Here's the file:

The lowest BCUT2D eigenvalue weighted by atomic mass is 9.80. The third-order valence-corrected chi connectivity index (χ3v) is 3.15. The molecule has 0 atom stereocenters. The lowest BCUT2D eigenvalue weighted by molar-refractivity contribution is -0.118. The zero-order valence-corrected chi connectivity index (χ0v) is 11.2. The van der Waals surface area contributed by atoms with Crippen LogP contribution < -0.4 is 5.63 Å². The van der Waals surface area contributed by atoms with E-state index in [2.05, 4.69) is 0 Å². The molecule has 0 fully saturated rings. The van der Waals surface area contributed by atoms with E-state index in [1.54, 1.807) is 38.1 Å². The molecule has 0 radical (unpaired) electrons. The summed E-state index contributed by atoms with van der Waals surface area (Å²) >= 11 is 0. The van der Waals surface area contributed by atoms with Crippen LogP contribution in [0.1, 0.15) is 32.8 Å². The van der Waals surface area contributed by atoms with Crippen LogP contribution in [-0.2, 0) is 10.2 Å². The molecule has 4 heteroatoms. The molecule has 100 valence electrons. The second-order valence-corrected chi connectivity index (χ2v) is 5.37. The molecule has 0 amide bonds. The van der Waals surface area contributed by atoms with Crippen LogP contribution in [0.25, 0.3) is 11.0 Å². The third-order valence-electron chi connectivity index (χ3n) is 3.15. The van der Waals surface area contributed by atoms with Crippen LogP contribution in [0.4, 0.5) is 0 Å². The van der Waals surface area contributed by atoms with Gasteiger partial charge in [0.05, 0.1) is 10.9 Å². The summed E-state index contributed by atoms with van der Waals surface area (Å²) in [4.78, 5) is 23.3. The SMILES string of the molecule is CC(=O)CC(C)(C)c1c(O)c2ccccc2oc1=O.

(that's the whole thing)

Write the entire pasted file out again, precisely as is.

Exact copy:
The lowest BCUT2D eigenvalue weighted by atomic mass is 9.80. The third-order valence-corrected chi connectivity index (χ3v) is 3.15. The molecule has 0 atom stereocenters. The lowest BCUT2D eigenvalue weighted by molar-refractivity contribution is -0.118. The zero-order valence-corrected chi connectivity index (χ0v) is 11.2. The van der Waals surface area contributed by atoms with Crippen LogP contribution < -0.4 is 5.63 Å². The van der Waals surface area contributed by atoms with E-state index in [2.05, 4.69) is 0 Å². The molecule has 0 fully saturated rings. The van der Waals surface area contributed by atoms with E-state index in [1.54, 1.807) is 38.1 Å². The molecule has 0 radical (unpaired) electrons. The summed E-state index contributed by atoms with van der Waals surface area (Å²) >= 11 is 0. The van der Waals surface area contributed by atoms with Crippen LogP contribution in [0.1, 0.15) is 32.8 Å². The van der Waals surface area contributed by atoms with Crippen LogP contribution in [-0.2, 0) is 10.2 Å². The molecule has 4 heteroatoms. The molecule has 100 valence electrons. The second-order valence-corrected chi connectivity index (χ2v) is 5.37. The molecule has 0 amide bonds. The van der Waals surface area contributed by atoms with Crippen LogP contribution in [0.25, 0.3) is 11.0 Å². The third-order valence-electron chi connectivity index (χ3n) is 3.15. The van der Waals surface area contributed by atoms with Crippen LogP contribution in [0.4, 0.5) is 0 Å². The van der Waals surface area contributed by atoms with Gasteiger partial charge in [0.05, 0.1) is 10.9 Å². The summed E-state index contributed by atoms with van der Waals surface area (Å²) in [4.78, 5) is 23.3. The SMILES string of the molecule is CC(=O)CC(C)(C)c1c(O)c2ccccc2oc1=O.